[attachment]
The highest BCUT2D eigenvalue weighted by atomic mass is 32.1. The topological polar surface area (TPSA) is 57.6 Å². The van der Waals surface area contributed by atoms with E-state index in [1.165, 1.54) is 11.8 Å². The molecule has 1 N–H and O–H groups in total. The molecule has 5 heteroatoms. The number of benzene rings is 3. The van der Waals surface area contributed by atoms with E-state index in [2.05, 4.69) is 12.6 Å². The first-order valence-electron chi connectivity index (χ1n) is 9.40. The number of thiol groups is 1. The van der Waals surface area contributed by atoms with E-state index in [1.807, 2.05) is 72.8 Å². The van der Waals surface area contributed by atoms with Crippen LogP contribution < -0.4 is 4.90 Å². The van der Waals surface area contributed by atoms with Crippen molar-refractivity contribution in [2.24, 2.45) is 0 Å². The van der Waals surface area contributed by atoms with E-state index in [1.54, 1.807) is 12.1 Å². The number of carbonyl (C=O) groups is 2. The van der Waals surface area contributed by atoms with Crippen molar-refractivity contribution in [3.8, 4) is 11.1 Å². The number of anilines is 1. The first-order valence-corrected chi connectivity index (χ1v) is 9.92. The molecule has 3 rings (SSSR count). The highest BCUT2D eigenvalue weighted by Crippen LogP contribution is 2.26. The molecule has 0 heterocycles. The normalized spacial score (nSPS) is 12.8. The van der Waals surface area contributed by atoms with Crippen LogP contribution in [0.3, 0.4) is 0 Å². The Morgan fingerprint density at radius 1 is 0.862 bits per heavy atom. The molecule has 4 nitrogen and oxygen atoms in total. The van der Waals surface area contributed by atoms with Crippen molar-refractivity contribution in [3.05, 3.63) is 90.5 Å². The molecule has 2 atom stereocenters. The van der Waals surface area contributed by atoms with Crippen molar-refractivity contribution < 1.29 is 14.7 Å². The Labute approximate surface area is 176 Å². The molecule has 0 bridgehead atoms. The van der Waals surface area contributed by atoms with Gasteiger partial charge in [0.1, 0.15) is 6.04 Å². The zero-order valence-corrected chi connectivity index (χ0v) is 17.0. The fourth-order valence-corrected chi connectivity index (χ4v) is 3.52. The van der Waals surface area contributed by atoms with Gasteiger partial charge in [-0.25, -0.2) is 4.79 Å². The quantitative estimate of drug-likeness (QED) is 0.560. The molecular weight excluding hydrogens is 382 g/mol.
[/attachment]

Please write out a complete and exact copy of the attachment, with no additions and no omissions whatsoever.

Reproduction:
The highest BCUT2D eigenvalue weighted by atomic mass is 32.1. The topological polar surface area (TPSA) is 57.6 Å². The van der Waals surface area contributed by atoms with E-state index in [1.165, 1.54) is 11.8 Å². The molecule has 1 N–H and O–H groups in total. The molecule has 5 heteroatoms. The number of benzene rings is 3. The van der Waals surface area contributed by atoms with E-state index in [2.05, 4.69) is 12.6 Å². The first-order valence-electron chi connectivity index (χ1n) is 9.40. The number of thiol groups is 1. The van der Waals surface area contributed by atoms with E-state index in [1.807, 2.05) is 72.8 Å². The van der Waals surface area contributed by atoms with Crippen LogP contribution < -0.4 is 4.90 Å². The van der Waals surface area contributed by atoms with Crippen molar-refractivity contribution in [2.24, 2.45) is 0 Å². The van der Waals surface area contributed by atoms with E-state index in [1.54, 1.807) is 12.1 Å². The number of carbonyl (C=O) groups is 2. The van der Waals surface area contributed by atoms with Crippen molar-refractivity contribution in [3.8, 4) is 11.1 Å². The number of anilines is 1. The first-order valence-corrected chi connectivity index (χ1v) is 9.92. The molecule has 3 rings (SSSR count). The highest BCUT2D eigenvalue weighted by Crippen LogP contribution is 2.26. The molecule has 0 heterocycles. The normalized spacial score (nSPS) is 12.8. The van der Waals surface area contributed by atoms with Crippen LogP contribution in [0.3, 0.4) is 0 Å². The Morgan fingerprint density at radius 1 is 0.862 bits per heavy atom. The molecule has 4 nitrogen and oxygen atoms in total. The van der Waals surface area contributed by atoms with Crippen molar-refractivity contribution in [3.05, 3.63) is 90.5 Å². The molecule has 2 atom stereocenters. The van der Waals surface area contributed by atoms with Crippen molar-refractivity contribution < 1.29 is 14.7 Å². The Labute approximate surface area is 176 Å². The molecule has 0 bridgehead atoms. The van der Waals surface area contributed by atoms with Gasteiger partial charge in [0.1, 0.15) is 6.04 Å². The zero-order valence-corrected chi connectivity index (χ0v) is 17.0. The fourth-order valence-corrected chi connectivity index (χ4v) is 3.52. The van der Waals surface area contributed by atoms with Gasteiger partial charge in [-0.25, -0.2) is 4.79 Å². The quantitative estimate of drug-likeness (QED) is 0.560. The molecular weight excluding hydrogens is 382 g/mol.